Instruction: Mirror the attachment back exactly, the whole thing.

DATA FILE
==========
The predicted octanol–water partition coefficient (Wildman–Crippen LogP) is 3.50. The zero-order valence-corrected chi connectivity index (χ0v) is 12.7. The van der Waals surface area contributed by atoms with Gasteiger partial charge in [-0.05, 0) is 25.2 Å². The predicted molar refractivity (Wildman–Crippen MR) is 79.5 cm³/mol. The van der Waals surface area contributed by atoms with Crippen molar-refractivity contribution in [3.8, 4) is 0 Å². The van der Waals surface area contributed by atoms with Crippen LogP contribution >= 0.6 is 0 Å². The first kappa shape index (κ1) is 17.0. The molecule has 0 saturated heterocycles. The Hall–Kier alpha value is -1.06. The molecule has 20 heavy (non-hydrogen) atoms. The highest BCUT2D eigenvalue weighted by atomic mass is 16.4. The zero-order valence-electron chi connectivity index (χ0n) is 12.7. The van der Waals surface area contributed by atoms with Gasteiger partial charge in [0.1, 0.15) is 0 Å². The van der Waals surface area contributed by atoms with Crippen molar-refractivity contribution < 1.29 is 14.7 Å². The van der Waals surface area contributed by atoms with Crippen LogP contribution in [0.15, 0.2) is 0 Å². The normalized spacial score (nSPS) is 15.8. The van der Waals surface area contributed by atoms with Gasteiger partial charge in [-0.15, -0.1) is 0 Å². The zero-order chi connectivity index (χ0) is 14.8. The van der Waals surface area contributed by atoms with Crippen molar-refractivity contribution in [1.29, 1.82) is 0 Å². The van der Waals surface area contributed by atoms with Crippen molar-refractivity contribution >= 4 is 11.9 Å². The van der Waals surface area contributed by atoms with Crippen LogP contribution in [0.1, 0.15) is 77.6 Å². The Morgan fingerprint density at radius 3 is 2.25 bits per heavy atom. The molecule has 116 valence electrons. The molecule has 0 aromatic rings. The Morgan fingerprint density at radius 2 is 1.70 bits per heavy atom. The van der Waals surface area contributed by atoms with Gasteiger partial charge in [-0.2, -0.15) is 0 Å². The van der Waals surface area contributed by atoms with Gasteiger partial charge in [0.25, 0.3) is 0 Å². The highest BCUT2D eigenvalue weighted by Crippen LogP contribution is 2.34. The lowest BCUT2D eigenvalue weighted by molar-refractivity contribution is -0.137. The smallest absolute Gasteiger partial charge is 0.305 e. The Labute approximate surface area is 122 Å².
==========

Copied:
The predicted octanol–water partition coefficient (Wildman–Crippen LogP) is 3.50. The zero-order valence-corrected chi connectivity index (χ0v) is 12.7. The van der Waals surface area contributed by atoms with Gasteiger partial charge in [-0.05, 0) is 25.2 Å². The predicted molar refractivity (Wildman–Crippen MR) is 79.5 cm³/mol. The van der Waals surface area contributed by atoms with Crippen molar-refractivity contribution in [3.8, 4) is 0 Å². The van der Waals surface area contributed by atoms with Crippen LogP contribution >= 0.6 is 0 Å². The first kappa shape index (κ1) is 17.0. The molecule has 0 saturated heterocycles. The Hall–Kier alpha value is -1.06. The molecule has 20 heavy (non-hydrogen) atoms. The highest BCUT2D eigenvalue weighted by atomic mass is 16.4. The zero-order valence-electron chi connectivity index (χ0n) is 12.7. The van der Waals surface area contributed by atoms with Gasteiger partial charge in [0.1, 0.15) is 0 Å². The van der Waals surface area contributed by atoms with Crippen molar-refractivity contribution < 1.29 is 14.7 Å². The van der Waals surface area contributed by atoms with Crippen LogP contribution in [0.15, 0.2) is 0 Å². The normalized spacial score (nSPS) is 15.8. The van der Waals surface area contributed by atoms with Gasteiger partial charge in [-0.15, -0.1) is 0 Å². The zero-order chi connectivity index (χ0) is 14.8. The van der Waals surface area contributed by atoms with Crippen molar-refractivity contribution in [1.29, 1.82) is 0 Å². The van der Waals surface area contributed by atoms with Crippen molar-refractivity contribution >= 4 is 11.9 Å². The van der Waals surface area contributed by atoms with Crippen LogP contribution in [0.1, 0.15) is 77.6 Å². The Morgan fingerprint density at radius 3 is 2.25 bits per heavy atom. The molecule has 116 valence electrons. The molecule has 0 aromatic rings. The Morgan fingerprint density at radius 2 is 1.70 bits per heavy atom. The van der Waals surface area contributed by atoms with Gasteiger partial charge in [-0.2, -0.15) is 0 Å². The van der Waals surface area contributed by atoms with Gasteiger partial charge in [0.25, 0.3) is 0 Å². The highest BCUT2D eigenvalue weighted by Crippen LogP contribution is 2.34. The lowest BCUT2D eigenvalue weighted by molar-refractivity contribution is -0.137. The smallest absolute Gasteiger partial charge is 0.305 e. The Labute approximate surface area is 122 Å².